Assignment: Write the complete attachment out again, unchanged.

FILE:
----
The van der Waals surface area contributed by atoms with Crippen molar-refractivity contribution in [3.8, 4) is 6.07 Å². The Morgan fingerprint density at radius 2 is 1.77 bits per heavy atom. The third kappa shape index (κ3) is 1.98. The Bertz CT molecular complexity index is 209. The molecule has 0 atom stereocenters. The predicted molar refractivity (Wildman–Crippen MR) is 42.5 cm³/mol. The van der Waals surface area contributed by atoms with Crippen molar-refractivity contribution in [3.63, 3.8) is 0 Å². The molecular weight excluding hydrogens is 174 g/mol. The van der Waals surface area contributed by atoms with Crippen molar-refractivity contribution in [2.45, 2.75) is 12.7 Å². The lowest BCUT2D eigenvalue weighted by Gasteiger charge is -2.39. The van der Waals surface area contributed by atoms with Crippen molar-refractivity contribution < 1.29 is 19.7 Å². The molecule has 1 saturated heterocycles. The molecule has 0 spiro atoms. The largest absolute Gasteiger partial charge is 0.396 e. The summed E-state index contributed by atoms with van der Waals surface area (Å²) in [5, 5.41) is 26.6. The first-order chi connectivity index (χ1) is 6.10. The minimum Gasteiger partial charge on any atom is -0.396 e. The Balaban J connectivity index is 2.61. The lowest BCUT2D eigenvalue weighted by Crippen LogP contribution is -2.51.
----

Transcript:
The van der Waals surface area contributed by atoms with Crippen molar-refractivity contribution in [3.8, 4) is 6.07 Å². The Morgan fingerprint density at radius 2 is 1.77 bits per heavy atom. The third kappa shape index (κ3) is 1.98. The Bertz CT molecular complexity index is 209. The molecule has 0 atom stereocenters. The predicted molar refractivity (Wildman–Crippen MR) is 42.5 cm³/mol. The van der Waals surface area contributed by atoms with Crippen molar-refractivity contribution in [3.63, 3.8) is 0 Å². The molecular weight excluding hydrogens is 174 g/mol. The van der Waals surface area contributed by atoms with Crippen molar-refractivity contribution in [2.45, 2.75) is 12.7 Å². The lowest BCUT2D eigenvalue weighted by Gasteiger charge is -2.39. The van der Waals surface area contributed by atoms with Crippen molar-refractivity contribution < 1.29 is 19.7 Å². The molecule has 1 saturated heterocycles. The molecule has 0 spiro atoms. The largest absolute Gasteiger partial charge is 0.396 e. The summed E-state index contributed by atoms with van der Waals surface area (Å²) in [5, 5.41) is 26.6. The first-order chi connectivity index (χ1) is 6.10. The minimum Gasteiger partial charge on any atom is -0.396 e. The Balaban J connectivity index is 2.61. The lowest BCUT2D eigenvalue weighted by Crippen LogP contribution is -2.51.